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Author Topic: Prove to me objective "rights" exist.  (Read 8635 times)
FirstAscent
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March 28, 2012, 06:29:35 PM
 #81

Natural rights are superior to law, and laws are subject to them.

Actually, natural rights don't exist. What is a "right" anyway, outside the context of a "right" being declared? What are the requirements for something to be "declared"?
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benjamindees
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March 28, 2012, 06:32:29 PM
 #82

Natural rights are derived from egalitarianism and the non-aggression principle, but ultimately all that is required is the latter.

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March 28, 2012, 06:38:51 PM
 #83

Natural rights are derived from egalitarianism and the non-aggression principle, but ultimately all that is required is the latter.

Ahhh. NAP! How is it that NAP exists without it being declared? And again, what are the requirements for something to be declared?
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March 28, 2012, 06:47:56 PM
 #84

Honestly, it kind of sounds like you would argue that gravity didn't exist before Isaac Newton "declared" it.

Is there some other point to this line of reasoning?  For whose benefit does the concept of natural rights need to be "declared"?

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March 28, 2012, 06:50:04 PM
 #85

Natural rights are derived from egalitarianism and the non-aggression principle, but ultimately all that is required is the latter.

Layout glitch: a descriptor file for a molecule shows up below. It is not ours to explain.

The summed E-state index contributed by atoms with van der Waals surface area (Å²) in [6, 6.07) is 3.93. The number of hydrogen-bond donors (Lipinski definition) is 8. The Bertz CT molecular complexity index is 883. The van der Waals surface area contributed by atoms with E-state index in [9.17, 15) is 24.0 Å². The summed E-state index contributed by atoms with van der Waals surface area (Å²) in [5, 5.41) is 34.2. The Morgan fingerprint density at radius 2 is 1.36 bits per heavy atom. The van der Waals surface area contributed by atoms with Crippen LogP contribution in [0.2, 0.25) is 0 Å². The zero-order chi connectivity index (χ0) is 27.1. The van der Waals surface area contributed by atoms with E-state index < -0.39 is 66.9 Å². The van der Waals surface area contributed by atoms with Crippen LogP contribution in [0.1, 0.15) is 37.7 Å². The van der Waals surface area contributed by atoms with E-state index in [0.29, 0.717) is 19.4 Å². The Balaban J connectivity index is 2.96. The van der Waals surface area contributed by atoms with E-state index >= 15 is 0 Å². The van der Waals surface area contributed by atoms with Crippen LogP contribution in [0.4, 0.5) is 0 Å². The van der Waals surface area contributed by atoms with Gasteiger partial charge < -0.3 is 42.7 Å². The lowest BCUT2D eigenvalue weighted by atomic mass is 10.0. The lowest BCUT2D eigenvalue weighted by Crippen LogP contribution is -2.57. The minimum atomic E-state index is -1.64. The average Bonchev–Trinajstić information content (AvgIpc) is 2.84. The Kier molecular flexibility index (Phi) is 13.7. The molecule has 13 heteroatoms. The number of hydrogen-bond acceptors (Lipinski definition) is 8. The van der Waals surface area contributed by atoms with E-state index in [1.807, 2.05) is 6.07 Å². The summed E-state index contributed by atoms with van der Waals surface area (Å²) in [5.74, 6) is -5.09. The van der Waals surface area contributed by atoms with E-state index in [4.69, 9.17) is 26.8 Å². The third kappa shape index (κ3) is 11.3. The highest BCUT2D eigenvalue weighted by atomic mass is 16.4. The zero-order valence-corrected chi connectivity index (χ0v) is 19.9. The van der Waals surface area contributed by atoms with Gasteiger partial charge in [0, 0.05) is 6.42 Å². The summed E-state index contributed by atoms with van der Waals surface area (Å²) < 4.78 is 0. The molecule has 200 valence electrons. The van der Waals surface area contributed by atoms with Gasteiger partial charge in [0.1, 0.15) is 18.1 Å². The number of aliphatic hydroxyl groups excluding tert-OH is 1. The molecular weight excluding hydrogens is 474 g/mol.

Quote from Wikipedia:

Quote
Egalitarianism (from French égal, meaning "equal") is a trend of thought that favors equality of some sort among living entities. Egalitarian doctrines tend to maintain that all humans are equal in fundamental worth or social status.[1] The term has two distinct definitions in modern English.[2] It is defined either as a political doctrine that all people should be treated as equals and have the same political, economic, social, and civil rights[3] or as a social philosophy advocating the removal of economic inequalities among people or the decentralization of power. An egalitarian believes that equality reflects the natural state of humanity.

Egalitarianism is:

1. A trend of thought. That does not make it objective.
2. Is either a political doctrine or a social philosophy which advocates... Again, that does not make it objective.
FirstAscent
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March 28, 2012, 06:51:01 PM
 #86

Honestly, it kind of sounds like you would argue that gravity didn't exist before Isaac Newton "declared" it.

Newton didn't declare gravity. He proposed a theory which makes testable predictions.

I'm still waiting for your theory which makes predictions which can be tested.
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March 28, 2012, 06:55:17 PM
 #87

For whose benefit does the concept of natural rights need to be "declared"?

Anyone who wishes to benefit from them. For example, slaves.
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March 28, 2012, 07:01:11 PM
 #88

Most societies accepted slavery of those outside of their societies.  Typically this went along with the belief that outsiders were somehow less than human.  Slavery was never generally held as a universal human right.

That's isn't true.  In fact, I don't know of any ancient society of which you could assert that.  Can you point to one?

In fact, I can say categorically that English slavery and Biblical slavery were based within their own societies.

You have to accept, your natural law included a right to own slaves.